In 1885 Mullins was awarded a Royal Warrant and went on to capture some of the most famous images of Victoria and her family at Osborne. In 1891 the publication of Industries of the South Coast and West of England noted that Mullins used the latest artistic developments including the platinotype, saying the ‘beauty and tone and general artistic merit are not excelled by the best work of other establishments in England’ and ‘within the last four years, almost every member of the English Royal family as well as many of the Imperial family of Germany have honoured the firm with sittings’ (Turley 2001). With plaudits like these it’s clear that Mullins was not just operating on the back of the famous Hughes, but was also a skilled photographer, able to continue the high standard of portraiture that Hughes had started in 1862.
The notoriety and popularity that Mullins continued after Hughes’ death was evident again in 1897, when at a dinner for the poor held at Ryde Town Hall in celebration of the Royal Jubilee, Mullins presented a cabinet card of Victoria’s portrait for everyone present. However, this was not to last and the success the Mullins had enjoyed soon faded. Hughes had built up an unsustainable empire and had over-valued the business. Queen Victoria died in 1901, and with her passing the Royal Family left Osborne, as did many of the visitors who would have been buying photographs of them.
In 1910, Mullins filed for bankruptcy with liabilities of £2235 11s 6d (£265,243). The Receivers said there had been too much reliance on past business and not moving with the times. The technology that was absent for the general public and allowed Jabez Hughes to flourish was starting to trickle down causing Mullins’ demise. The Box Brownie was invented in 1900, and an improved version was on sale by 1901. People didn’t need to visit a portrait studio anymore, and the portrait photographers’ businesses needed to adapt.
Mullins continued as a solo photographer, as well as entering into partnership with Newton Barrie of Ryde. Gustav Mullins died in 1921 after not fully recovering from an operation the previous year. His effects were valued at £622 11s 11d (£30,677 in today’s money), which compared to Hughes’ £1.1 million equivalent showed how little financial value he had.
At first glance it may seem like Mullins was taking the business and its reputation that Hughes had built and living on that for as long as he could. But by looking at the images taken after 1884, they are of equal quality to those that can be attributed to Hughes alone. According to contemporary accounts, Mullins was a top photographer in his own right and deserves to be mentioned alongside Hughes, despite them only working as partners for a little over a year.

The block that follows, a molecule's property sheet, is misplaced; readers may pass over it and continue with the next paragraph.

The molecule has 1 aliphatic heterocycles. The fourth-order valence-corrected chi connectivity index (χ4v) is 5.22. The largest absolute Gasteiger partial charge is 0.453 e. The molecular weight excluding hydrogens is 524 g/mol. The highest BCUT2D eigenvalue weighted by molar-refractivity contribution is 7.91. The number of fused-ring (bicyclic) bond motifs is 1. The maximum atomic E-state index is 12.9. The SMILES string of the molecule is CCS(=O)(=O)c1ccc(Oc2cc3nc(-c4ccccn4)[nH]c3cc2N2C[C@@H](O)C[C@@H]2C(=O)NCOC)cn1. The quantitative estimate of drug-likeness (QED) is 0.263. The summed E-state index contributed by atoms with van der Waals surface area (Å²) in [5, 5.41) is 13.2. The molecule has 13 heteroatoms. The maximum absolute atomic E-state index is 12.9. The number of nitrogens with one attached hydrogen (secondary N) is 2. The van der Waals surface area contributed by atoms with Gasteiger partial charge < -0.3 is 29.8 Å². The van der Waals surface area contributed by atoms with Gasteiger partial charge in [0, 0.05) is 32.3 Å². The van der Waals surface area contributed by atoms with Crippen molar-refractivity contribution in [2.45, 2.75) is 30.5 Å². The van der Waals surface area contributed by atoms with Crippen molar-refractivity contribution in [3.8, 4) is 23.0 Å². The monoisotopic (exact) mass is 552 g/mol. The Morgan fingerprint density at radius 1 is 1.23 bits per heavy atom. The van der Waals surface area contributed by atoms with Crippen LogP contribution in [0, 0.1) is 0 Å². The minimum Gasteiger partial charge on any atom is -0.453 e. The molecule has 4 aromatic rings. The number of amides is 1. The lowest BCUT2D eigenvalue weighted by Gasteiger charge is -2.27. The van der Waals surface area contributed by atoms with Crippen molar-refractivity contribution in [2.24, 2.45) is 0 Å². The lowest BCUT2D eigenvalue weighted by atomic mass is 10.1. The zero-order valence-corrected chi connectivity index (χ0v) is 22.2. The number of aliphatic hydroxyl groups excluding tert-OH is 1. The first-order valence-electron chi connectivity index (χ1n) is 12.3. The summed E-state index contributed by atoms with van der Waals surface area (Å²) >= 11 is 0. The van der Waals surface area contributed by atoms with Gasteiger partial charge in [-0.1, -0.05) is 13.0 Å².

Legacy of Hughes and Mullins
So, what is the legacy of Hughes and Mullins?
In the Royal Collection there are over 1500 images attributed to Hughes and Mullins. The National portrait Gallery holds 40 images, at Carisbrooke Castle Museum we have around 50 attributed to them. This doesn’t take into account the many thousands lost over the years or that are in private collections.
It may have been Hughes’ ability to be in the right place at the right time, but he was also able to back this up with skill, ability and knowledge, as evidenced by his many published writings. This I believe is what ultimately singled out Jabez Hughes. It was also his knowledge of photography and expertise as a teacher that allowed him to pass his highly successful and regarded business to his assistant and later business partner, Gustav Mullins, who continued it successfully for another 27 years.
There were other photographers on the Island who photographed Royalty, but none to the extent of Hughes and Mullins. This patronage led to a wealth of images of Victoria’s Royal Family, which in turn has given us a glimpse of them at work and in more informal settings. Or as informal as Queen Victoria would allow. Many of the images are taken in Osborne or in the ground have helped us to understand more about Victoria’s life and her family.
It was the economic and technological circumstances that ultimately led to the demise of the business, but Hughes and Mullins left a legacy as the foremost photographic outfit of the Isle of Wight, and an important part in Royal portrait photography nationally.
Tagg, J., 1988, A democracy of the Image: Photographic Portraiture and Commodity Production, in The Burden of Representation: Essays on Photographies and Histories. London: Macmillan
Turley, R., 2001, Isle of Wight Photographers, 1840-1940, Southampton: University of Southampton